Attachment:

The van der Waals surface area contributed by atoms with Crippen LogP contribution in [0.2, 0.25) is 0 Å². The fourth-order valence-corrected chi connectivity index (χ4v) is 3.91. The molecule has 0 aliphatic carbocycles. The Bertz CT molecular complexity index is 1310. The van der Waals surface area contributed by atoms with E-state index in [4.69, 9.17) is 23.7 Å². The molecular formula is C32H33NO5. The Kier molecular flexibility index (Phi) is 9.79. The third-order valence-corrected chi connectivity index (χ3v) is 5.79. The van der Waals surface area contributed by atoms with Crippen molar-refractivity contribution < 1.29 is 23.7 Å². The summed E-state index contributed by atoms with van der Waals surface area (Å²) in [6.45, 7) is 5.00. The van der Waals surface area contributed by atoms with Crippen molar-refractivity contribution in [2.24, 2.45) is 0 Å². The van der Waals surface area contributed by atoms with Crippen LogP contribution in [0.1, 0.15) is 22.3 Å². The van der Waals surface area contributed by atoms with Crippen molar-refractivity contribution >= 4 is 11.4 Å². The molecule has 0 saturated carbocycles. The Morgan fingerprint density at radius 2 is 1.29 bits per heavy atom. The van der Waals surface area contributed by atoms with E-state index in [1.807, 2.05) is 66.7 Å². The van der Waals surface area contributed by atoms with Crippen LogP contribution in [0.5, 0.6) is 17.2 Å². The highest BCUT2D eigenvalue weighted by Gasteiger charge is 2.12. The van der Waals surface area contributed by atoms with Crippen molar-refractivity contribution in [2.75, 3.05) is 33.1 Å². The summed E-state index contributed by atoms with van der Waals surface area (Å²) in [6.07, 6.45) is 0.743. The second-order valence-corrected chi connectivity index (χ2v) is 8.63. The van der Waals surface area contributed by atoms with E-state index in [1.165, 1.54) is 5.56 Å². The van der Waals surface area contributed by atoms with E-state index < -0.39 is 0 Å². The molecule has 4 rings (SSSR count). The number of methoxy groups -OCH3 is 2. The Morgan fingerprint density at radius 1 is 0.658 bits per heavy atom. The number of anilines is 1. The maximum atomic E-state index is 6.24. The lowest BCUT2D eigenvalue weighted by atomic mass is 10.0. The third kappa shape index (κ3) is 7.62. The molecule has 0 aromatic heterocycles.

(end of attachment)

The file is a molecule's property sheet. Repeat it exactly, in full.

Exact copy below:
The van der Waals surface area contributed by atoms with Crippen LogP contribution in [0.2, 0.25) is 0 Å². The fourth-order valence-corrected chi connectivity index (χ4v) is 3.91. The molecule has 0 aliphatic carbocycles. The Bertz CT molecular complexity index is 1310. The van der Waals surface area contributed by atoms with E-state index in [4.69, 9.17) is 23.7 Å². The molecular formula is C32H33NO5. The Kier molecular flexibility index (Phi) is 9.79. The third-order valence-corrected chi connectivity index (χ3v) is 5.79. The van der Waals surface area contributed by atoms with Crippen molar-refractivity contribution < 1.29 is 23.7 Å². The summed E-state index contributed by atoms with van der Waals surface area (Å²) in [6.45, 7) is 5.00. The van der Waals surface area contributed by atoms with Crippen molar-refractivity contribution in [2.24, 2.45) is 0 Å². The van der Waals surface area contributed by atoms with Crippen LogP contribution in [0.1, 0.15) is 22.3 Å². The van der Waals surface area contributed by atoms with Crippen molar-refractivity contribution >= 4 is 11.4 Å². The molecule has 0 saturated carbocycles. The Morgan fingerprint density at radius 2 is 1.29 bits per heavy atom. The van der Waals surface area contributed by atoms with E-state index in [1.807, 2.05) is 66.7 Å². The van der Waals surface area contributed by atoms with Crippen LogP contribution in [0.5, 0.6) is 17.2 Å². The highest BCUT2D eigenvalue weighted by Gasteiger charge is 2.12. The van der Waals surface area contributed by atoms with Crippen molar-refractivity contribution in [2.75, 3.05) is 33.1 Å². The summed E-state index contributed by atoms with van der Waals surface area (Å²) in [6.07, 6.45) is 0.743. The second-order valence-corrected chi connectivity index (χ2v) is 8.63. The van der Waals surface area contributed by atoms with E-state index in [1.165, 1.54) is 5.56 Å². The van der Waals surface area contributed by atoms with E-state index < -0.39 is 0 Å². The molecule has 4 rings (SSSR count). The number of methoxy groups -OCH3 is 2. The Morgan fingerprint density at radius 1 is 0.658 bits per heavy atom. The number of anilines is 1. The maximum atomic E-state index is 6.24. The lowest BCUT2D eigenvalue weighted by atomic mass is 10.0. The third kappa shape index (κ3) is 7.62. The molecule has 0 aromatic heterocycles.